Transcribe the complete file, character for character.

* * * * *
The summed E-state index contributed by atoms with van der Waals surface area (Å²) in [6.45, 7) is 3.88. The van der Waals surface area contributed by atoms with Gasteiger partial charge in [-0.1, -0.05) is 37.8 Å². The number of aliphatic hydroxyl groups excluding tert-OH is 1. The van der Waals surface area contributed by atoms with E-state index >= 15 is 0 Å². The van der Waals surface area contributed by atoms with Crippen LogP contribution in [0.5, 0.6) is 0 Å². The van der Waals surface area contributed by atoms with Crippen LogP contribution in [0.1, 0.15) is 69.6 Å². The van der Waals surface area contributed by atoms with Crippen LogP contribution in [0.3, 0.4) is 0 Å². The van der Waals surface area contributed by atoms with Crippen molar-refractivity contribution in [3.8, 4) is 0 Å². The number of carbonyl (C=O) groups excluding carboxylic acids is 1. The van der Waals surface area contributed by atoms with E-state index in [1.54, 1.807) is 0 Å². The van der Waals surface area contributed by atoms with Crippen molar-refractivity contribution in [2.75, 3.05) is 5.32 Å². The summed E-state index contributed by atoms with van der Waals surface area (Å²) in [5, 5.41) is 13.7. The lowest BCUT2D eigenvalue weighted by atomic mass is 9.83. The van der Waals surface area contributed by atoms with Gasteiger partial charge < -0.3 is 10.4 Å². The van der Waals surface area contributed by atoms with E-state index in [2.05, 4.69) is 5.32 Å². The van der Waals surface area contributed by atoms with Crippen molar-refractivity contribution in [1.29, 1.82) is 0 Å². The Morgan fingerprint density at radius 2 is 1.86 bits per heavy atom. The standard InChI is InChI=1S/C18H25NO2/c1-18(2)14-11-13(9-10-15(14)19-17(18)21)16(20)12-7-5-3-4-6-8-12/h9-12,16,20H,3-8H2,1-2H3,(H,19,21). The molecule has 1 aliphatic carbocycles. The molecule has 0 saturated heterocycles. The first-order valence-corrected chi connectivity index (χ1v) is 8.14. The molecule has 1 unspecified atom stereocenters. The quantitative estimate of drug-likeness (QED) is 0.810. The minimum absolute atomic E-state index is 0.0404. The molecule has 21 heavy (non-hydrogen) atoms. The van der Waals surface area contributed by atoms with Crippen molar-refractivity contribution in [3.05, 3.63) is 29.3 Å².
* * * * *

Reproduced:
The summed E-state index contributed by atoms with van der Waals surface area (Å²) in [6.45, 7) is 3.88. The van der Waals surface area contributed by atoms with Gasteiger partial charge in [-0.1, -0.05) is 37.8 Å². The number of aliphatic hydroxyl groups excluding tert-OH is 1. The van der Waals surface area contributed by atoms with E-state index >= 15 is 0 Å². The van der Waals surface area contributed by atoms with Crippen LogP contribution in [0.5, 0.6) is 0 Å². The van der Waals surface area contributed by atoms with Crippen LogP contribution in [0.1, 0.15) is 69.6 Å². The van der Waals surface area contributed by atoms with Crippen LogP contribution in [0.3, 0.4) is 0 Å². The van der Waals surface area contributed by atoms with Crippen molar-refractivity contribution in [3.8, 4) is 0 Å². The number of carbonyl (C=O) groups excluding carboxylic acids is 1. The van der Waals surface area contributed by atoms with E-state index in [1.54, 1.807) is 0 Å². The van der Waals surface area contributed by atoms with Crippen molar-refractivity contribution in [2.75, 3.05) is 5.32 Å². The summed E-state index contributed by atoms with van der Waals surface area (Å²) in [5, 5.41) is 13.7. The lowest BCUT2D eigenvalue weighted by atomic mass is 9.83. The van der Waals surface area contributed by atoms with Gasteiger partial charge < -0.3 is 10.4 Å². The van der Waals surface area contributed by atoms with E-state index in [2.05, 4.69) is 5.32 Å². The van der Waals surface area contributed by atoms with Crippen molar-refractivity contribution in [1.29, 1.82) is 0 Å². The Morgan fingerprint density at radius 2 is 1.86 bits per heavy atom. The standard InChI is InChI=1S/C18H25NO2/c1-18(2)14-11-13(9-10-15(14)19-17(18)21)16(20)12-7-5-3-4-6-8-12/h9-12,16,20H,3-8H2,1-2H3,(H,19,21). The molecule has 1 aliphatic carbocycles. The molecule has 0 saturated heterocycles. The first-order valence-corrected chi connectivity index (χ1v) is 8.14. The molecule has 1 unspecified atom stereocenters. The quantitative estimate of drug-likeness (QED) is 0.810. The minimum absolute atomic E-state index is 0.0404. The molecule has 21 heavy (non-hydrogen) atoms. The van der Waals surface area contributed by atoms with Crippen molar-refractivity contribution in [3.05, 3.63) is 29.3 Å².